Organoboranes are extremely useful reagents for chemical synthesis; their Lewis acidic nature makes them reactive towards nucleophilic species, and their ability to participate in free-radical processes widely expands their synthetic use. Trialkylboranes (BR3) are the most widely studied in terms of borane radical chemistry, whereby alkyl radicals (R●) can be generated through homolytic substitution at the boron atom under oxygen conditions to then participate in various alkylation reactions, as shown in Scheme 1a. This extremely mild radical-initiation system, using just O2 instead of heat or light for radical generation, is highly desirable in chemical synthesis, particularly for the formation of thermally unstable products.
Researchers in both China and the US have now applied this concept of radical generation using trihaloboranes for halogenation. Halogenation reactions are extremely important in chemical synthesis, since the resulting halogenated products are ideal precursors for installing a wide range of functional groups through substitution chemistry. Typically, halogenation of organic molecules using trihaloboranes has been attributed to their Lewis acidic nature, but the researchers have now shown that these reagents can also act as halogen radical donors (as shown in Scheme 1b).
The researchers selected boron tribromide (BBr3) as a bromide radical donor (Br●), since the B-O bond that forms upon radical generation using O2 is much stronger than the B-Br bond that breaks, making the process thermodynamically favourable. They applied this approach to investigate the hydrobromination of cyclopropanes, for the novel and selective formation of the anti-Markovnikov haloalkane product. The researchers initially optimised the reaction of cyclopropylbenzene (1a) with BBr3/O2 and found that the addition of a proton source (e.g. H2O or alcohol) was sufficient to terminate the radical reaction and give the anti-Markovnikov product (2a) as the major species (Scheme 2). Using these conditions, the substrate scope could be expanded for the hydrobromination of a wide range of cyclopropanes, including typically challenging alcohol or amine-functionalised substrates.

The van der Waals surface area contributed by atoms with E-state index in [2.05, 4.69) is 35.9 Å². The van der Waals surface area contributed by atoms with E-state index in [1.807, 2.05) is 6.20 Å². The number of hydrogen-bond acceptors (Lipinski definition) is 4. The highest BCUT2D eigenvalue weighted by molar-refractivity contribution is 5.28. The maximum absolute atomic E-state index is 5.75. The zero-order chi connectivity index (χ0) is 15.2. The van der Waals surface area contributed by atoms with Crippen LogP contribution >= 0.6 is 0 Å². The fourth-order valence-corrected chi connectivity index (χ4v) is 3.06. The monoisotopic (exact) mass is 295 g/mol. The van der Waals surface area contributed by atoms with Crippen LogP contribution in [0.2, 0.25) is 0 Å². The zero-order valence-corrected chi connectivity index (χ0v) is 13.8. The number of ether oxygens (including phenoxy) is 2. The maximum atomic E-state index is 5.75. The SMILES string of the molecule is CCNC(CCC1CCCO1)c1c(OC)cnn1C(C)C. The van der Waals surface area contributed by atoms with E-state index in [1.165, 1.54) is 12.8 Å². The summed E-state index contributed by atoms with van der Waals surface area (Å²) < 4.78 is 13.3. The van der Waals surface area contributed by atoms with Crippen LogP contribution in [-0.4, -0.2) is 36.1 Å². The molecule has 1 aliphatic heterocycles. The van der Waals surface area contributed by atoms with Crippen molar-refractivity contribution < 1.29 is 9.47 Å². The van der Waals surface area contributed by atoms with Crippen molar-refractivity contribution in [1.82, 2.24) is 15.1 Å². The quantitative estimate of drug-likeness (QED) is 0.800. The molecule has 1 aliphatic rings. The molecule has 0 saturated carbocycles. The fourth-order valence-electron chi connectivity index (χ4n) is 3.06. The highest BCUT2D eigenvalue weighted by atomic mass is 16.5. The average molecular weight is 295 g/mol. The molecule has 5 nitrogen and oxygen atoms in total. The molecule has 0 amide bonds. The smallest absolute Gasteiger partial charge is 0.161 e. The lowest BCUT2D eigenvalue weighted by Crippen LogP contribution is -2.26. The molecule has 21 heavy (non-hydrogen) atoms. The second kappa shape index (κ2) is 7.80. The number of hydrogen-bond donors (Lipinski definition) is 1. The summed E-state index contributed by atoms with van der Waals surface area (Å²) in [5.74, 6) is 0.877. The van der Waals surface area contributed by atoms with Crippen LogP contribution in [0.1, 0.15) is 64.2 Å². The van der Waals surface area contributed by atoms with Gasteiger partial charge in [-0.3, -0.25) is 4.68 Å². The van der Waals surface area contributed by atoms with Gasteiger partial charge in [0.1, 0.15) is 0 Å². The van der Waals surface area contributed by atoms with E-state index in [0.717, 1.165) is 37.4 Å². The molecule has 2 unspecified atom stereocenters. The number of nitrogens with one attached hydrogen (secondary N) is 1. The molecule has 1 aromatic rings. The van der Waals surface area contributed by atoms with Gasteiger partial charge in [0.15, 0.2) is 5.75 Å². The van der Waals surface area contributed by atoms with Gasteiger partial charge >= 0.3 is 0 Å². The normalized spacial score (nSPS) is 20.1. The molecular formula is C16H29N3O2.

To establish that the hydrobromination reactivity was occurring via a radical process rather than a possible acid-mediated pathway, the researchers conducted a series of control experiments. The addition of radical scavengers resulted in only the formation of the Markovnikov product, suggesting the radical process is necessary for the anti-Markovnikov selectivity observed. The absence of oxygen also shut down the reactivity, which further indicates the radical pathway as shown in Scheme 1b. Additional computations modelled a possible pathway analogous to the established radical alkylation using trialkylboranes, showing an energetically favourable radical pathway for the hydrobromination of cyclopropylbenzene using BBr3/O2 (Figure 1).
The results in this study demonstrate that trihaloboranes, like trialkylboranes, can act as radical donors for halogenation reactions, allowing for previously unreported anti-Markovnikov selectivity in the hydrobromination of cyclopropanes. This radical reactivity could be applied in the future for the halogenation of many different organic molecules, giving way to new methods to affect selectivity that cannot be achieved using traditional acid-mediated pathways.
To find out more, please read:
Matthew H. Gieuw, Shuming Chen, Zhihai Ke, K. N. Houk and Ying-Yeung Yeung
Chem. Sci., 2020, 11, 9426-9433
About the blogger:
Dr. Samantha Apps just finished her post as a Postdoctoral Research Associate in the Lu Lab at the University of Minnesota, USA, and obtained her PhD in 2019 from Imperial College London, UK. She has spent the last few years, both in her PhD and postdoc, researching synthetic nitrogen fixation and transition metal complexes that can activate and functionalise dinitrogen. Outside of the lab, you’ll likely find her baking at home, where her years of synthetic lab training has sparked a passion in kitchen chemistry too.